Antarctic Update

Posted on Wed, December 16, 2009
  • by: Maria Banks is a post-doctoral fellow with the Center for Earth and Planetary Studies at the National Air and Space Museum.

More notes from the field in this follow-up to: "From Earth to Mars: Studying Climate Change in Antarctica"

Maria Banks with C-17 in Antarctica

Post-doctoral fellow Maria Banks standing in front of C-17 after landing on the sea ice at McMurdo Station.


To get to Antarctica, I first flew on commercial flights from Washington, D.C. to Christchurch, New Zealand. While in Christchurch, I picked up special gear for the cold and harsh conditions in Antarctica from the US Antarctic Program Clothing Distribution Center. Several days later, I boarded a C-17 plane bound for McMurdo Station, Antarctica. In November, the temperatures are still cold enough that the sea ice surrounding McMurdo is used as a runway for aircraft. As I first stepped off the plane in Antarctica onto that expansive sheet of snow-covered ice, I was greeted by a blast of icy air, biting wind, and an amazing view of Mt. Erebus, the southernmost historically active volcano. It was so beautiful, it almost took my breath away!

McMurdo Station on Ross Island, Antarctica

View from Observation Hill of McMurdo Station on Ross Island, Antarctica.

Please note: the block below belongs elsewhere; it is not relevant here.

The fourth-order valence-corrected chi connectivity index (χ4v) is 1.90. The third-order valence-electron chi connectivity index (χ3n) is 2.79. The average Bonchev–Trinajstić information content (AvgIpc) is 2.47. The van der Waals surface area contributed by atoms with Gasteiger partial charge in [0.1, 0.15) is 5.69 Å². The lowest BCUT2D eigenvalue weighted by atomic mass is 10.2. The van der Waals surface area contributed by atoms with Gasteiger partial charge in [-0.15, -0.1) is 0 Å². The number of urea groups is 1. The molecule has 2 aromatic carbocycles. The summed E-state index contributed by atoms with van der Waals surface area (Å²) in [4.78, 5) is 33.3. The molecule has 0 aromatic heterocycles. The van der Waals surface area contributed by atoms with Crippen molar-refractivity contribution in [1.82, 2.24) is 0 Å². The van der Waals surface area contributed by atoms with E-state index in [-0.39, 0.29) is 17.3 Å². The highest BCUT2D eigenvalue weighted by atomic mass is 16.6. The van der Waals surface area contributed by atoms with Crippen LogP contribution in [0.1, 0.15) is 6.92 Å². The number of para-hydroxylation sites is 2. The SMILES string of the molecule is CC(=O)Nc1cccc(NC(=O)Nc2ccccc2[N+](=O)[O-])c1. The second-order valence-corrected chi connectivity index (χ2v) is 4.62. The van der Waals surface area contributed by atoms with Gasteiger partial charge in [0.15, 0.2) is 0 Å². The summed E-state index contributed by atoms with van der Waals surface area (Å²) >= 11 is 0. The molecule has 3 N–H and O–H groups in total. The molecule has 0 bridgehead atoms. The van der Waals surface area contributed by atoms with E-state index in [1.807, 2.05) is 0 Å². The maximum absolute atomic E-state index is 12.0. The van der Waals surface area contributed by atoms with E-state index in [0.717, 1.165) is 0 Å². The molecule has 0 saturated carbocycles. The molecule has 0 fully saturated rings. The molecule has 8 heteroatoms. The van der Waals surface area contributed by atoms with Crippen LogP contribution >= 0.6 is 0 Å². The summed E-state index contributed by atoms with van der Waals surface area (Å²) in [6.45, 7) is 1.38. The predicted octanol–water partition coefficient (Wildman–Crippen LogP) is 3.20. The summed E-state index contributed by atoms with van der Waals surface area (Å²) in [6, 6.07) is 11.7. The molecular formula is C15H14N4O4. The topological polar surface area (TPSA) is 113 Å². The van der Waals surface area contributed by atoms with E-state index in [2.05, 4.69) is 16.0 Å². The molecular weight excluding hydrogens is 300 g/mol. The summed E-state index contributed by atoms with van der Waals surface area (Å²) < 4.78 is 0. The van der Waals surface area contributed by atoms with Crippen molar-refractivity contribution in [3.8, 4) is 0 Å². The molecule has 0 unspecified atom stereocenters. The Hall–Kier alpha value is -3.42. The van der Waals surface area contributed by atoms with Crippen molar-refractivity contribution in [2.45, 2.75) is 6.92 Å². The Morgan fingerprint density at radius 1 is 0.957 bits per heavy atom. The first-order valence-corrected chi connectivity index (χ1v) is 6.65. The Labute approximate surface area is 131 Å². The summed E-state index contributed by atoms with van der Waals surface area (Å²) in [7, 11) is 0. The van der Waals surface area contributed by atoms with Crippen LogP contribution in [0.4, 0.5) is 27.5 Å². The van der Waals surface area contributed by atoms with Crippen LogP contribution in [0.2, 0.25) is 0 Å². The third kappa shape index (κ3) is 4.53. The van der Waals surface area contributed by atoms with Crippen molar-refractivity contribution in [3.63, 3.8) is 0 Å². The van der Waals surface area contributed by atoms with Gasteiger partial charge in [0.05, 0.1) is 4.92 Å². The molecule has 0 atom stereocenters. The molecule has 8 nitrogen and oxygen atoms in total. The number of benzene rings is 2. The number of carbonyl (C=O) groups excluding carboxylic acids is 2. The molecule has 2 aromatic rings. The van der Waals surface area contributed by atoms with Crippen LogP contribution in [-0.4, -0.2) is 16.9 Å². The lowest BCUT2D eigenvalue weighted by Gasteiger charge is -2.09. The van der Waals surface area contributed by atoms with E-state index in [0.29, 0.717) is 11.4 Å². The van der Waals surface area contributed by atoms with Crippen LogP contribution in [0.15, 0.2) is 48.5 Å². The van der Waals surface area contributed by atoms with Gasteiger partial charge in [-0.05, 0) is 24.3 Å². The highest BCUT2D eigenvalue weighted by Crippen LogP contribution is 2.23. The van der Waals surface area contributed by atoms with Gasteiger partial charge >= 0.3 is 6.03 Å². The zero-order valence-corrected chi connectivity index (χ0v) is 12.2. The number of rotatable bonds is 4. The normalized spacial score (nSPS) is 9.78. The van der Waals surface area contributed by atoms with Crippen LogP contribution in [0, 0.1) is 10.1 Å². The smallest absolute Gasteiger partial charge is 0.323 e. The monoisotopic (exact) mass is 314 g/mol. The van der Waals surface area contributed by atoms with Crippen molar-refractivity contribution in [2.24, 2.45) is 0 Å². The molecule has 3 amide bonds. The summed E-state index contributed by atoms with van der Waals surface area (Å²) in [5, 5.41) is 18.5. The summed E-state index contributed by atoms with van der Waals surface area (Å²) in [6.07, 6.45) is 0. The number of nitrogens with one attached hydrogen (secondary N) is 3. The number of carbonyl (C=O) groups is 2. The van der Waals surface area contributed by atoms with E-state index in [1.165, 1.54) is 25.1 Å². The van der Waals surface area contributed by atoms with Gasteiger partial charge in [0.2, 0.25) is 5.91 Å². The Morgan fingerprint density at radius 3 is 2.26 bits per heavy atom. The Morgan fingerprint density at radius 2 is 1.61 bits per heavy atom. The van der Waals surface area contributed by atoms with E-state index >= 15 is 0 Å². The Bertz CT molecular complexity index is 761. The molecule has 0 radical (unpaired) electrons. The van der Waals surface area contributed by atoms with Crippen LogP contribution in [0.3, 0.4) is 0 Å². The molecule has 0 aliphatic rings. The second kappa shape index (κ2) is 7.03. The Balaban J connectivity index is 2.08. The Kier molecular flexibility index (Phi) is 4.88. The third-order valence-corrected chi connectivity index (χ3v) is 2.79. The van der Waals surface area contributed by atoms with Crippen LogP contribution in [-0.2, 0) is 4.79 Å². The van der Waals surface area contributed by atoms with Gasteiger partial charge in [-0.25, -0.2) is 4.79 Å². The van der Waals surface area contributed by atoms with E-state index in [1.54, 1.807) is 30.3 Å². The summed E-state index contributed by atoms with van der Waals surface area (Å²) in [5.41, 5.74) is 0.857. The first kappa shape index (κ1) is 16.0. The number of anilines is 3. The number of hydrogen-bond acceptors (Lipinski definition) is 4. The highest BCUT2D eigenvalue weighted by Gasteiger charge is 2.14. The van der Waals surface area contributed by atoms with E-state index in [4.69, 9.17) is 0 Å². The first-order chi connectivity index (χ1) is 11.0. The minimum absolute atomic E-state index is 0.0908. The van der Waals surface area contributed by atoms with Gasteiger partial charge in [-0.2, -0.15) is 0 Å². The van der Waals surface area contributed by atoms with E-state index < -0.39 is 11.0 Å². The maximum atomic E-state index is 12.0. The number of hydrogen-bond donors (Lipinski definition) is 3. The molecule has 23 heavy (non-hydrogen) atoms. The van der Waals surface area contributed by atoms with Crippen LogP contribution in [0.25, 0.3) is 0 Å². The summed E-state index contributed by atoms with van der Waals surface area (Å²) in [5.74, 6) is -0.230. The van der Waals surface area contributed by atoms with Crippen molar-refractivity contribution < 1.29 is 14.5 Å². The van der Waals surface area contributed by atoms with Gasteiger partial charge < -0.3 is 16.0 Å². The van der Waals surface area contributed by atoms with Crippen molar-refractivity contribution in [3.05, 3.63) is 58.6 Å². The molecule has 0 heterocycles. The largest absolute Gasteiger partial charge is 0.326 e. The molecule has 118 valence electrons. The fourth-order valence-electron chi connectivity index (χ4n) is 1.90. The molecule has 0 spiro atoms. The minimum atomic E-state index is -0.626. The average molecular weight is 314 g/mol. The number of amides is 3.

Over the following week at McMurdo Station, I completed several safety and survival training courses to prepare for my departure into the deep field. The most memorable of these courses was snowmobile training, in which we had to drive “ski doos” through an obstacle course on the sea ice, and Snow Craft I, also known as “Happy Camper School.” At happy camper school, we were taught techniques for keeping warming, dealing with emergencies such as frost bite and hypothermia, how to set up various types of tents in the snow, find a lost person in a white out (with white buckets on our heads!), build a snow wall out of snow bricks, and spend the night in a survival trench.

Maria Banks' Survival Trench, Antarctica

Completed and furnished (with a sleeping bag rated for minus 40 degrees!) survival trench. A sled and some extra snow bricks are used as a roof. The sled has been pulled to the side to allow a view into the trench. Photo by Maria Banks.


There are also many opportunities for interesting hikes surrounding McMurdo and field trips to explore some of the wonders of Antarctica. I was lucky enough that on a field trip to an ice cave, I was visited by several Adelie penguins. While people are not allowed to approach and disturb wildlife in Antarctica, the penguins can do whatever they like! These Adelie penguins were very curious and came within roughly five feet to check us out before tobogganing (sliding on their bellies) off across the sea ice.

Adelie Penguins Near McMurdo Station, Antarctica

A group of Adelie penguins “hanging out” about 10 feet from the camera on the sea ice just outside of McMurdo Station. Photo by Maria Banks.


Soon I will depart for our remote field site to begin work on the drilling project and start a different type of adventure. We will arrive at this site via a four to five hour flight on a C-130 plane with skis!

Post-doctoral fellow Maria Banks standing in front of C-17 after landing on the sea ice at McMurdo Station.